Thursday, June 16, 2011

July 2011

The Nevstar is back again after extended absence due to prolonged case of writers block. Have new found appreciation for those that write professionally for a living as think we tend to underestimate the time and commitment required to continually deliver new material. But with renewed vigour and a self-imposed deadline, the Nevstar will attempt to deliver up a monthly epistle on music and music related matters.

Given the period that has elapsed since the last effort, I thought it might be productive to highlight a number of recently released albums rather than just one. One of the goals of the Nevstar Music Guide is to help filter out the listenable from the unlistenable. With dominant distribution channels of music disappearing, there is an increasingly vast and ecclectic range of music all eagerly vying for our limited attention. The next great fortune in music will be made by applying a brilliant filter enabling music lovers to easily, quickly and cheaply access the best new music that they will love. The Nevstar Music Guide is unlikely to be that forthcoming advance (it will surely be algorithmic based) but it can hopefully assist in helping you discover some new music you might not otherwise have chanced across. Indeed, one of the undoubted pleasures of writing the Nevstar Music Guide is people telling me they absolutely loved an album they found through reading these random collection of thoughts.

So without further ado; here is a quick summary of some of the best new music that has been released in the last few months.

Fleet Foxes : Helplessness Blues

The second album from Seattle’s Fleet Foxes following their eponymous debut which was an indie favourite in 2008. The follow-up album, Helplessness Blues follows a similar trajectory being grounded in a melodic baroque folk sound but extending and updating it for the new millennium. The album is less immediately accessible than the debut which was chock full of pop folk masterpieces. However it benefits from repeated listens with the exotic instrumentation cleverly complementing the catchy pop hooks which are embedded in often complex musical arrangements. Lyrically the album is a bit darker as well containing less well-worn homilies from a bygone era and more shrewd observations of the modern world. Folk is often mistaken for wistful Amish-like nostalgia for simpler times, whereas it should really operate as a time capsule of the issues of the current age. Recommended.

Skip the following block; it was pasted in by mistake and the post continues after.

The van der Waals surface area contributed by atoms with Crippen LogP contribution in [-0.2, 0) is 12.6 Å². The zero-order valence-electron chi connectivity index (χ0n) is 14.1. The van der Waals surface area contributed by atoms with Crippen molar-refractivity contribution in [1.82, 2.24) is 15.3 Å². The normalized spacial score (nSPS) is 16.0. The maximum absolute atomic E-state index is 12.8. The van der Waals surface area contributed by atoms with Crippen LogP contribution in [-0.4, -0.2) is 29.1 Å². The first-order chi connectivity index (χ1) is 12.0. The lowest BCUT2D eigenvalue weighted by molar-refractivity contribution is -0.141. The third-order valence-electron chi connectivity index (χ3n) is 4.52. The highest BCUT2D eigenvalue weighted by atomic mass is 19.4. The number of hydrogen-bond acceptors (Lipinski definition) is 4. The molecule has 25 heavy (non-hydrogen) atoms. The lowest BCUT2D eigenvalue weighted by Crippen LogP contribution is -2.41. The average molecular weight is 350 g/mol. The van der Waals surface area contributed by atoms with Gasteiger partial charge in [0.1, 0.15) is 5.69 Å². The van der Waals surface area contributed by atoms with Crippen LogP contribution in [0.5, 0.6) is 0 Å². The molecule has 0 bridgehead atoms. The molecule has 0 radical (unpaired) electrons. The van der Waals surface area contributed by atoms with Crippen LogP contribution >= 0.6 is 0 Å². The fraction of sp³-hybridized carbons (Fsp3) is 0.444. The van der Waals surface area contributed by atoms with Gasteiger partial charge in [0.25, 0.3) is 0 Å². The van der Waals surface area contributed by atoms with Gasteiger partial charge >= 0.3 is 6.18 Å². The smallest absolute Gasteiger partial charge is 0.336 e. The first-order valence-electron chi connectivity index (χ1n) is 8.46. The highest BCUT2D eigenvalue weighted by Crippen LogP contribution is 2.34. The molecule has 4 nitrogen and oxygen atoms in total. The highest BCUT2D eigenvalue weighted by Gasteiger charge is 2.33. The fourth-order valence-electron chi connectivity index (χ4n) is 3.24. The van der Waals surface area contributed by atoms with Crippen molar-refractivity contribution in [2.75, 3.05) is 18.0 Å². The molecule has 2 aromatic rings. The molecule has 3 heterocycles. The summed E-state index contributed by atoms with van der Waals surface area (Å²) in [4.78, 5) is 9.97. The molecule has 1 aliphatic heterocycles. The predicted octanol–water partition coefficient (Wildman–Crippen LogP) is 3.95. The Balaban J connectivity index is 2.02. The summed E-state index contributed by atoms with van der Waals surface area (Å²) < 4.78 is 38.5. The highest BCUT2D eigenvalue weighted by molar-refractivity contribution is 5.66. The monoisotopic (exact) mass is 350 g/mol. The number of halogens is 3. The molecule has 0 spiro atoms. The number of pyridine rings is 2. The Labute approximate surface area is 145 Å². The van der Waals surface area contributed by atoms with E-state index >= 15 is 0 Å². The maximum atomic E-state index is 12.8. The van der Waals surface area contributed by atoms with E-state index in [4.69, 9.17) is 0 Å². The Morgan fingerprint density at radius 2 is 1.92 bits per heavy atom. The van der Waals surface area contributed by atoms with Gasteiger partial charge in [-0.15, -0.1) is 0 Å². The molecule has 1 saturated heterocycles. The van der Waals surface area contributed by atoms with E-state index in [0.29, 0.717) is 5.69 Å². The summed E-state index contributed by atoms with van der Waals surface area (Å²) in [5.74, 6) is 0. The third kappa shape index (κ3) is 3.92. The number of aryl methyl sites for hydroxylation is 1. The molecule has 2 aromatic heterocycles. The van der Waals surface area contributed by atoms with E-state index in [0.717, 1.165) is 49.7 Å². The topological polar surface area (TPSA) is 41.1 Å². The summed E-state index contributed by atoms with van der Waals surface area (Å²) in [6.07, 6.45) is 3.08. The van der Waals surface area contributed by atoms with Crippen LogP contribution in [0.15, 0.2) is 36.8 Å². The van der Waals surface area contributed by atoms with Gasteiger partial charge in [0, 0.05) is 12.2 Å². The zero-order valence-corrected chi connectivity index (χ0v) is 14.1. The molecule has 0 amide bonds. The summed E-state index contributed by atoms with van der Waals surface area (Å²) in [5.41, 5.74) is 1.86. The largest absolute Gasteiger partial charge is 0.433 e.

Listen or purchase here.

The Antlers : Burst Apart

Another album which I purchased on the strength of their preceding work. The Antlers released an album called Hospice in 2009 which was a concept album. However it wasn’t a pleasant concept as it documents an emotionally abusive relationship between a hospice worker and a terminally ill patient. Not generally music to brighten the mood at a party. But it was a sublime album which I played an awful lot. Burst Apart is not as emotionally powerful or harrowing but its still an exquisite listen. As with Fleet Foxes, it must be listened to multiple times to truly appreciate its subtle charms. The music is moody bordering on morose; quiet yet shouting out for your attention. Nowhere is it mandated that great art must be cheerful. Art is more often about longing and heartache than delight and charm. The Antlers are thus starting to build quite an impressive collection of art. Recommended but perhaps try before you buy.

Listen to or purchase here.

Wild Beasts : Smother

The Nevstar came across this album from my own personal music filter in the form of the invaluable website Metacritic which aggregates online reviews from numerous publications. The highest rated album for 2011 at one point was from a band that I had never heard of. Not anymore. Wild Beasts follow an unworn pathway writing about sexually taboo subjects but cloaking such potentially offensive material in a wrapper of delicate, brooding, musical poems which are unfailing catchy yet strangely hypnotic. The ghostly vocals from Hayden Thorpe are Kate Bush like (if that makes sense) lassoing the listener and submitting them to their not always pleasant observations of life, love and unhappiness. Smother may be an acquired taste, but if you acquire it, you are unlikely to dispose of it anytime soon.

Listen to and purchase here.

Death Cab For Cutie : Codes and Keys

Next come two albums from two of my favourite bands. Firstly the always excellent Death Cab For Cutie have released their latest, Codes and Keys. I've written about DCFC in this column before when I profiled their previous release entitled Narrow Stairs (see here). Codes and Keys is, if anything, a touch disappointing relative to their previous work. It is similar in scope and feel to both Narrow Stairs and Plans. However, it is somewhat brighter in tone perhaps due to frontman Ben Gibbard's recent marriage to the always lovely Zooey Deschanel. It is of course the problem with setting such a high standard for yourself; it does make it hard to live up to the benchmark you yourself have set. The album, by any other band, would probably be hailed as an excellent debut. It is chock full of songs to slowly fall in love with and improves on repeated listens as all good albums do. I enjoyed it but am not raving about it. If you are yet to discover the charms of DCFC, start your collection with Transatlanticism or Narrow Stairs. You can always come back to Codes and Keys later.